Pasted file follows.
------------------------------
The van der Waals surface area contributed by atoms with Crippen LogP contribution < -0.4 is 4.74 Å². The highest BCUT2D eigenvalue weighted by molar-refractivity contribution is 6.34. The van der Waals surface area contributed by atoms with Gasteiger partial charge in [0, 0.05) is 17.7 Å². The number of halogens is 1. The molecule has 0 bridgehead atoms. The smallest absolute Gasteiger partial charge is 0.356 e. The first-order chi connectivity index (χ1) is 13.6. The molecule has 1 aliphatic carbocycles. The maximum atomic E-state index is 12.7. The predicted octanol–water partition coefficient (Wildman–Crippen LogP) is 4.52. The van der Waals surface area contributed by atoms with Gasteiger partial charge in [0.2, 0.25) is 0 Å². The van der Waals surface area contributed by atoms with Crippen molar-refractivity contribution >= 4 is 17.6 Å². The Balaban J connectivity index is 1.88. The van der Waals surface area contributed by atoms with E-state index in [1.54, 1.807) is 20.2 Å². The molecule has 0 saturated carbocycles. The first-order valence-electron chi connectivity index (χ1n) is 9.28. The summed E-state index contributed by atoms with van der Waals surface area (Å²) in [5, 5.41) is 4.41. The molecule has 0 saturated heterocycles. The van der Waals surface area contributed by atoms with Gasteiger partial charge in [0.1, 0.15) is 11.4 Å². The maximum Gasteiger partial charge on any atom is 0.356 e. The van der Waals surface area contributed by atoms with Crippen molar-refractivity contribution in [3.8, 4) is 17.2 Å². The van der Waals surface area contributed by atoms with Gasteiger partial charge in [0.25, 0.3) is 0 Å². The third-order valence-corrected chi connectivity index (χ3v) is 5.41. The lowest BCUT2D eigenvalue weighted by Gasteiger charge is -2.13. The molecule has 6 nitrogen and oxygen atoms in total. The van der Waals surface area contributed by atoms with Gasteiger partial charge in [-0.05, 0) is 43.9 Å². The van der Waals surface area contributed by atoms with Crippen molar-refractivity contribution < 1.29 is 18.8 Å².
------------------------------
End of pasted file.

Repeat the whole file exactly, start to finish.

The van der Waals surface area contributed by atoms with Crippen LogP contribution < -0.4 is 4.74 Å². The highest BCUT2D eigenvalue weighted by molar-refractivity contribution is 6.34. The van der Waals surface area contributed by atoms with Gasteiger partial charge in [0, 0.05) is 17.7 Å². The number of halogens is 1. The molecule has 0 bridgehead atoms. The smallest absolute Gasteiger partial charge is 0.356 e. The first-order chi connectivity index (χ1) is 13.6. The molecule has 1 aliphatic carbocycles. The maximum atomic E-state index is 12.7. The predicted octanol–water partition coefficient (Wildman–Crippen LogP) is 4.52. The van der Waals surface area contributed by atoms with Gasteiger partial charge in [0.2, 0.25) is 0 Å². The van der Waals surface area contributed by atoms with Crippen molar-refractivity contribution >= 4 is 17.6 Å². The Balaban J connectivity index is 1.88. The van der Waals surface area contributed by atoms with E-state index in [1.54, 1.807) is 20.2 Å². The molecule has 0 saturated carbocycles. The first-order valence-electron chi connectivity index (χ1n) is 9.28. The summed E-state index contributed by atoms with van der Waals surface area (Å²) in [5, 5.41) is 4.41. The molecule has 0 saturated heterocycles. The van der Waals surface area contributed by atoms with Gasteiger partial charge in [0.1, 0.15) is 11.4 Å². The maximum Gasteiger partial charge on any atom is 0.356 e. The van der Waals surface area contributed by atoms with Crippen molar-refractivity contribution in [3.8, 4) is 17.2 Å². The van der Waals surface area contributed by atoms with Gasteiger partial charge in [0.25, 0.3) is 0 Å². The third-order valence-corrected chi connectivity index (χ3v) is 5.41. The lowest BCUT2D eigenvalue weighted by Gasteiger charge is -2.13. The molecule has 6 nitrogen and oxygen atoms in total. The van der Waals surface area contributed by atoms with Gasteiger partial charge in [-0.05, 0) is 43.9 Å². The van der Waals surface area contributed by atoms with Crippen molar-refractivity contribution < 1.29 is 18.8 Å².